08 December, 2017
A move to sidestep a patchwork of reciprocity laws and agreements between states made it halfway through Congress on Wednesday carrying background check system fixes along for the ride. Leonard Lance (R-7) and Chris Smith (R-4)- voted no on the legislation, the first gun-related bill to be put up for a House vote since the deadly October mass shooting in Las Vegas.
Do you agree with that last statement?
The legislation now heads to the Senate. We wouldn't recommend holding your breathe in hopes of a quick ruling, however. All Americans, including law-abiding gun owners, agree that violent criminals should not have legal access to firearms.
The measure would allow gun owners with a state-issued concealed-carry permit to carry a handgun in any state that allows concealed weapons.
He and other Republicans compared the concealed-carry permit to a driver's license that is valid in any state. In 2013, Ms. Allen, a single mother of two, was arrested in New Jersey for unlawful possession of a weapon even though she was licensed to carry a concealed firearm in her home state of Pennsylvania.More news: Million UK Uber Users Were Compromised In That Hack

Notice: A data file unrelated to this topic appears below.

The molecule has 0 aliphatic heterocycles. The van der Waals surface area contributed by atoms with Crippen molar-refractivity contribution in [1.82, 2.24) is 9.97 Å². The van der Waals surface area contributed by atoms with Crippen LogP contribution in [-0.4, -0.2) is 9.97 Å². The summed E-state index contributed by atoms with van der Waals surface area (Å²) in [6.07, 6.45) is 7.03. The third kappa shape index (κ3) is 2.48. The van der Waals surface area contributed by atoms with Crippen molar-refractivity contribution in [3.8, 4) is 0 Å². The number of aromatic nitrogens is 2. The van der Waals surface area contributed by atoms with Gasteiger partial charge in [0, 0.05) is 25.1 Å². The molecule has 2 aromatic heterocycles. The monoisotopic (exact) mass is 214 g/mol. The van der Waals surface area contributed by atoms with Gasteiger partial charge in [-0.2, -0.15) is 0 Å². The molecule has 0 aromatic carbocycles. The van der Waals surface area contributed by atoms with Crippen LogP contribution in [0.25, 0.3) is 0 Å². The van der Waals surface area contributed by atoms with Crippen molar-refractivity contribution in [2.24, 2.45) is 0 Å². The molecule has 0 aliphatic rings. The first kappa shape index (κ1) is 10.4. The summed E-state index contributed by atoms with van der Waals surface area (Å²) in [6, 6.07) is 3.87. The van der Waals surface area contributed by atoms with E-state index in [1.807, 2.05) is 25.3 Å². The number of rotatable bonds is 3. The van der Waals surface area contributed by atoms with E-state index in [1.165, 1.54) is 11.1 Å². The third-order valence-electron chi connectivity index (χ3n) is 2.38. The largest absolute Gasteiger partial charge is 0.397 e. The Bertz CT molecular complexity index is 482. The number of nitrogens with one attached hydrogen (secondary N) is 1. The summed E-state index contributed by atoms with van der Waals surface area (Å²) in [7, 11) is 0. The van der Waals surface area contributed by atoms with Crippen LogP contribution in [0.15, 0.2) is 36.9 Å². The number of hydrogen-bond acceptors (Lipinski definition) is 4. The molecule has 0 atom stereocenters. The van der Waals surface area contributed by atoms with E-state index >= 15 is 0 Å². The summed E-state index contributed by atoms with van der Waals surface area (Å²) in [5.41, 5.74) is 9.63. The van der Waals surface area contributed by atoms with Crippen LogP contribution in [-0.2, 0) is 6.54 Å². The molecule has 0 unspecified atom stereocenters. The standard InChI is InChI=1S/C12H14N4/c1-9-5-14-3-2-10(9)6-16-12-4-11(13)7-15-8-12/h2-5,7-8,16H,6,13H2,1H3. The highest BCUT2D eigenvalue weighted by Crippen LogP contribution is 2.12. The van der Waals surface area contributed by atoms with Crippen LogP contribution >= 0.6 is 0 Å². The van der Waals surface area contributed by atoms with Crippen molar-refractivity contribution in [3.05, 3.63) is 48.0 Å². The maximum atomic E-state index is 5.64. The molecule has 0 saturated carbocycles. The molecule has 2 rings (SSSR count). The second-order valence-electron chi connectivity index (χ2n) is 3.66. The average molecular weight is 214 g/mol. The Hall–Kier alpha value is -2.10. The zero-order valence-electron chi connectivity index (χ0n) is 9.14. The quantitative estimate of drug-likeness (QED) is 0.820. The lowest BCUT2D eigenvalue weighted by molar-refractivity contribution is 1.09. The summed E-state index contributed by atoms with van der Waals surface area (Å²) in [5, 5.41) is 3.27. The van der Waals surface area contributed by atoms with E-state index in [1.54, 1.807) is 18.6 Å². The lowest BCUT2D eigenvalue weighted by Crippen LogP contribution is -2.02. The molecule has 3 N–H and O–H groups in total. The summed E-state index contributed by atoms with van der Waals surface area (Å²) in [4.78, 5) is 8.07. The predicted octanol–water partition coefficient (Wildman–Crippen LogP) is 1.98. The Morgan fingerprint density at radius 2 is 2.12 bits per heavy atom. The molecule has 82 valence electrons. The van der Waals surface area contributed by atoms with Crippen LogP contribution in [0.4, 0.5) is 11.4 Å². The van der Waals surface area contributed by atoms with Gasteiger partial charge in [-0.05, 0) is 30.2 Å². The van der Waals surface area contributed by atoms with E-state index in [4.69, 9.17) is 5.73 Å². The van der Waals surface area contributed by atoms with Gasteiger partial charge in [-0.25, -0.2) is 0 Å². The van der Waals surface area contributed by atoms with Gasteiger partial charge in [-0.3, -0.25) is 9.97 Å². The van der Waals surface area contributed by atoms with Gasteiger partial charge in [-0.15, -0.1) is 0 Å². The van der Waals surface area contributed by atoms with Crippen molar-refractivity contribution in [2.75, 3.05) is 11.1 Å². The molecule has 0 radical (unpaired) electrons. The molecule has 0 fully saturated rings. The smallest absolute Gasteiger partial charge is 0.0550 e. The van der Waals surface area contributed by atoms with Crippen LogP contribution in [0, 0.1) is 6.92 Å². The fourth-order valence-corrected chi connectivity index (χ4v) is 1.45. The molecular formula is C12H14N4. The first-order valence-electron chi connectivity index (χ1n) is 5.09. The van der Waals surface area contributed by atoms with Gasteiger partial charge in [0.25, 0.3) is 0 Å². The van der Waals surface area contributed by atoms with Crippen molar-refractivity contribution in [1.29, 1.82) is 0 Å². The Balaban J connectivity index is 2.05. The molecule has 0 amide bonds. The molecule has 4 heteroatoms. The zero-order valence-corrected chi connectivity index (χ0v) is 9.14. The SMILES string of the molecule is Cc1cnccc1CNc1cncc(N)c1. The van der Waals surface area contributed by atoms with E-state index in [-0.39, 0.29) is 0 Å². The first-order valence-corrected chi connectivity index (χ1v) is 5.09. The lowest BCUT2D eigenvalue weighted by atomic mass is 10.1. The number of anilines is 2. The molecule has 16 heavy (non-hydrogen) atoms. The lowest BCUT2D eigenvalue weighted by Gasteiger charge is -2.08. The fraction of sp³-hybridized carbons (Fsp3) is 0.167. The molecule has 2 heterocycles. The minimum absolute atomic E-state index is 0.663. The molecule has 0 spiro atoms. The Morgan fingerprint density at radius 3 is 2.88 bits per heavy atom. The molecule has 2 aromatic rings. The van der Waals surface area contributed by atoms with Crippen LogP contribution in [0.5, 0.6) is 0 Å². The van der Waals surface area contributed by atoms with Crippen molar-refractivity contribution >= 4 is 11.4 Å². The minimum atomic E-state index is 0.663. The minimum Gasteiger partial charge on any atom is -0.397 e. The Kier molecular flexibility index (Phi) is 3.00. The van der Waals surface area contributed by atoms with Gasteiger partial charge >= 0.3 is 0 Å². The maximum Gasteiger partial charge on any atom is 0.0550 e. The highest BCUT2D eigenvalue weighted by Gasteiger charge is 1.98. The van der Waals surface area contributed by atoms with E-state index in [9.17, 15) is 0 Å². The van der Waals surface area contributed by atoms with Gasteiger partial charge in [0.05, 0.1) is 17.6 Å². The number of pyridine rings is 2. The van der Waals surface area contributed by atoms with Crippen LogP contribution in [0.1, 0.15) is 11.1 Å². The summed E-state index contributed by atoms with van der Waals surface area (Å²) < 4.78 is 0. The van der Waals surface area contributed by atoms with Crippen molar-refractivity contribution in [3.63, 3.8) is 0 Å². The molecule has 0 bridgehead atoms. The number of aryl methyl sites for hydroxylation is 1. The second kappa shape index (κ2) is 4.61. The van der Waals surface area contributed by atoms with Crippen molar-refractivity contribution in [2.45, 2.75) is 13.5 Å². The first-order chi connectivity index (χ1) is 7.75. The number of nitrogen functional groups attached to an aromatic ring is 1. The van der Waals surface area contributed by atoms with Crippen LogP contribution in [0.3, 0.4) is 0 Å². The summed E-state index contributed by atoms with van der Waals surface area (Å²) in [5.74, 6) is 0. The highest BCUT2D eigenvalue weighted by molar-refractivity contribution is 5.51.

Republican Rep. Lee Zeldin was the only Long Island representative to vote in favor of the concealed carry bill.
It's rare to see bipartisan agreement in Congress on any kind of legislation related to gun policy, but Democrats and Republicans recently agreed to a modest measure to improve national background check system.
"Just days after the deadliest mass shooting in modern American history, the NRA is engaging their allies in Congress to push through a risky national concealed carry reciprocity law, which begs the question: how low can you go?" In New York, a concealed-carry license can be applied for in the county where the applicant lives based on stringent criteria, but the state does not recognize licenses from other states.
"Nobody knows better than local law enforcement officers who should or shouldn't be permitted to carry a gun in their neighborhood". Federal law prohibits convicted felons from buying firearms.
Twelve states do not require permits, which means residents of those states could be allowed to carry a concealed weapon in NY without ever having a background check or meeting any other safety requirements. Other states, which have "shall" issue instead of "may" issue clauses regarding concealed carry permits, are much more permissive.